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#apaperaday: Survival among patients receiving eteplirsen for up to 8 years for the treatment of Duchenne muscular dystrophy and contextualization with natural history controls

In today’s #apaperaday, Prof. Aartsma-Rus reads and comments on the paper titled:  Survival among patients receiving eteplirsen for up to 8 years for the treatment of Duchenne muscular dystrophy and contextualization with natural history controls

Paper a day is TREAT_NMD and JWMDRC themed, today’s pick is on real world evidence for eteplirsen, an exon skipping drug approved in the USA for eligible patients with Duchenne muscular dystrophy in 2016. Paper is by Iff et al and published in Muscle&Nerve DOI: 10.1002/mus.28075

Once a drug is approved, data is gathered for patients who are commercially treated. This is different from gathering data in a clinical trial setting – there usually there is a placebo group but also there are strict in- and exclusion criteria.

As eteplirsen was granted accelerated approval, confirmatory data still had (and has) to be collected to show an effect on muscle function. The drug was now only approved based in increased dystrophin production in skeletal muscle. Confirmatory trial is still ongoing.

However, as said, in the meantime, also data is captured from patients who are treated with the drug commercially. This is long term data as the drug was approved 7.5 years ago. You cannot compare the results to placebo, but you can compare to natural history.

While this is not optimal (because you do not have in- and exclusion criteria for natural history like you have in trials), it can still provide insight on the activity of the drug and the safety. Authors here compared it to natural history from patients born after 1980.

This is important as the natural history of the disease has changed due to improved care. So the groups studied for treatment (579 patients, born in 1985-2020, starting treatment age 1-35 years) and the natural history patients were similar.

The treated patients were treated for 0-8.5 years (some patients were treated in a trial before the drug was approved so they had treatment for longer than the drug was approved, i.e. 7.5 years). 1224 contemporary controls were compared to the 579 eteplirsen treated patients.

307 of the 1224 controls died during follow up at an average age of 27.4 years vs 29 of the 579 eteplirsen treated patients at an average age of 32.8 years. You do not need statistics to see that this is different.

Furthermore, authors observed that there was more benefit in survival for patients where treatment had started younger, and that there was no benefit for patients treated for less than 2 years, while there was for patients treated for 4 years or more.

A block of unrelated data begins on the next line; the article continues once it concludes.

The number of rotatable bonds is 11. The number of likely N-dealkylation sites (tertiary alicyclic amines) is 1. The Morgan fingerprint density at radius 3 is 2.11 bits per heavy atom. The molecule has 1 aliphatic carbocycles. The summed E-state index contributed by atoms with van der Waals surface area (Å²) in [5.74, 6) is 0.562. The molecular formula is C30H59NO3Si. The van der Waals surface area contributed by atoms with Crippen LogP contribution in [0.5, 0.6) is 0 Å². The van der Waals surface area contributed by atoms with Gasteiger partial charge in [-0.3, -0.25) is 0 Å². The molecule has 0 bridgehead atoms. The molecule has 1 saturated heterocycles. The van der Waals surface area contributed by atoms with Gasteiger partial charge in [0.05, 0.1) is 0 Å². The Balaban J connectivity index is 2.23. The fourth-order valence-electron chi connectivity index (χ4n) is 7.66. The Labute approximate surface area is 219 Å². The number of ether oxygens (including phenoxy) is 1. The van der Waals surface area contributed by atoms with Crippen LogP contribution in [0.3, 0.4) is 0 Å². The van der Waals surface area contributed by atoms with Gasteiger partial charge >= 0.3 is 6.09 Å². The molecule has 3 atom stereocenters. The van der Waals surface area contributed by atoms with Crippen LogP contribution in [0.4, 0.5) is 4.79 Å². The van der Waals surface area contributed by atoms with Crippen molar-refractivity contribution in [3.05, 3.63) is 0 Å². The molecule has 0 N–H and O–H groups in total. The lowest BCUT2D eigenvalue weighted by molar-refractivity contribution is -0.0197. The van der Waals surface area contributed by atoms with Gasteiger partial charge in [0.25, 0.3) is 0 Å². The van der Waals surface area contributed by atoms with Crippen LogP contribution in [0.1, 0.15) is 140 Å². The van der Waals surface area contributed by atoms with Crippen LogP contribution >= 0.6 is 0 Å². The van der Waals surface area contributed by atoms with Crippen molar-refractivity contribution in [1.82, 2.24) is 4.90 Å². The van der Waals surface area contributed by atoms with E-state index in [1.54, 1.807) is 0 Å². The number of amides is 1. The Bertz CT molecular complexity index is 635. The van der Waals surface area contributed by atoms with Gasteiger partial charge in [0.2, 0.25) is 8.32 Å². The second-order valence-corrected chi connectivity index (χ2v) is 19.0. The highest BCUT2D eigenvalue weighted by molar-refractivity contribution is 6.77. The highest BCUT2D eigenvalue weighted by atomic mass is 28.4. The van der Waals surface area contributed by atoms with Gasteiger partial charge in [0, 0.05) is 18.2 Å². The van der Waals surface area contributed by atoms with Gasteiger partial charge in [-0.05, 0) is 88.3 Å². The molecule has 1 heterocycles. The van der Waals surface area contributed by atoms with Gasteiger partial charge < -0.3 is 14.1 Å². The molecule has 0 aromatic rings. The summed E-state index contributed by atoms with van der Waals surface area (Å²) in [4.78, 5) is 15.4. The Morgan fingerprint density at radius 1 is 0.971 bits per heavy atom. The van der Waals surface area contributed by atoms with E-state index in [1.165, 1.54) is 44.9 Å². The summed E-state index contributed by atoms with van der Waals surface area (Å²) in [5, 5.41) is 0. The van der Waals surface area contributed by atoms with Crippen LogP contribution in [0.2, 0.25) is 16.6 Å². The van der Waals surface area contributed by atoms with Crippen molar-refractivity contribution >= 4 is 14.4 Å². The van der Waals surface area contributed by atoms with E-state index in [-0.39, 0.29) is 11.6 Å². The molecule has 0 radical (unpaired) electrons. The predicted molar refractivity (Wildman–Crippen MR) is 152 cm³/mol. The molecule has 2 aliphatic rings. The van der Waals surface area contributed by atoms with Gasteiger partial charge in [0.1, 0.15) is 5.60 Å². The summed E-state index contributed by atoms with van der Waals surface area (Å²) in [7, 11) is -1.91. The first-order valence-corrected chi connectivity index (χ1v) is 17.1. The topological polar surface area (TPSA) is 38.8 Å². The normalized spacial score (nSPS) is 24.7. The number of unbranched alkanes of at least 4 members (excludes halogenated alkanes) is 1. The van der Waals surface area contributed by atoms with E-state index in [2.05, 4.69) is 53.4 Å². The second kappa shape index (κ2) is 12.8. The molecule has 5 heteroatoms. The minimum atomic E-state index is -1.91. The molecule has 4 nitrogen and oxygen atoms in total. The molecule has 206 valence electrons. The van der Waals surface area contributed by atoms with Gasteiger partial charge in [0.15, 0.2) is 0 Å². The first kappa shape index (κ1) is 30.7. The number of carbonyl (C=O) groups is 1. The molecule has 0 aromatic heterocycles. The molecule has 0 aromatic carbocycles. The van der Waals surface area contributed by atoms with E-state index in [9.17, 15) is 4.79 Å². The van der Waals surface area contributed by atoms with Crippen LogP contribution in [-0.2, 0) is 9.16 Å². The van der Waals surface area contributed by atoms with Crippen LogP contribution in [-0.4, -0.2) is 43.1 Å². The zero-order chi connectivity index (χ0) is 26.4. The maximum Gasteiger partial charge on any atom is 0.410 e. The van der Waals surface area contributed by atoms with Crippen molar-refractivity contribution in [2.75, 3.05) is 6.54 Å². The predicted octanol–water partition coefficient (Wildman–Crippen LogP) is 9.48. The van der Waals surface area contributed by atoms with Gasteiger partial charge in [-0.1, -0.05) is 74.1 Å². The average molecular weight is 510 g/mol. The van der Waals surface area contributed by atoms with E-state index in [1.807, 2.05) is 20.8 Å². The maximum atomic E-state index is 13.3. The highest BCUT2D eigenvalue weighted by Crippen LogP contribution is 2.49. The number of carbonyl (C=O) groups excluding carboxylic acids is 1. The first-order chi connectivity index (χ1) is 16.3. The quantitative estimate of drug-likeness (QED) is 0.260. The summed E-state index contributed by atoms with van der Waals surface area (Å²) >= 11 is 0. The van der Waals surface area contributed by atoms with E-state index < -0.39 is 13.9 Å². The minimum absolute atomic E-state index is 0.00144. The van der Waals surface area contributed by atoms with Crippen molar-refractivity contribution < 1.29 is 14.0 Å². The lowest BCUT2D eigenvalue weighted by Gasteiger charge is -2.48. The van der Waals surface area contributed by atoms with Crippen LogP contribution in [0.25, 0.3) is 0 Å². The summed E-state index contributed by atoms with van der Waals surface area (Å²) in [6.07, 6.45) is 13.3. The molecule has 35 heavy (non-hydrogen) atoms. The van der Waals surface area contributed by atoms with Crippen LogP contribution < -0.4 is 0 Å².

Now the question is: can we really compare these 2 groups? Authors discuss several aspects. 1. the geographic area: the treated patients are all from the USA while those in the control groups are also from Europe. However, the survival curves are similar for US and Europe.

Furthermore, the results fit with earlier data suggesting a slower decline of ambulatory and pulmonary function for eteplirsen treated patients compared to controls – though this was also using natural history controls.

In an ideal comparison you match treated patients with controls based on baseline characteristics. However, authors did not have all the required baseline characteristics, so they could match on age (date of birth) but not on e.g. functional status.

Authors discuss that the genotypes did differ: all treated patients had by definition exon 51 skippable mutations, while those in the control group also had other mutations. However, it is known that exon 51 skippable mutations have a more severe trajectory.

It is possible that those treated receive better care as a result of their treatment (more monitoring) or that they are treated because they received better care (more active/aware family/clinician). Authors compared care criteria between eteplirsen treated and controls:

The same percentage was on steroids and used assisted ventilation suggesting there were no major differences in care (though of course this says nothing about physiotherapy and other parts of care).

The most convincing aspect is the ‘dose’ effect, where only patients treated for 4 years show an effect. This fits with the working mechanism of eteplirsen: it takes time to restore dystrophin and for it to accumulate to clinically relevant levels.

This does pose questions about trials though. It underlines that short trials are unlikely to show functional effects and that the 1.5-3 year trials now ongoing are likely really necessary. Another question is whether regulators will accept the real-world evidence.

For PTC’s ataluren trials did not show clinical benefit (1-1.5 year trials), while real-world evidence suggested a later loss of ambulation and slower decline of respiratory function. The question with these comparisons will always be how comparable the groups are.As such, that comparison is less reliable than comparing placebo & treated groups. Authors stress that more work is needed to fully elucidate the treatment effects of eteplirsen. The Mission (Mis51on) trial is ongoing to collect placebo-controlled evidence.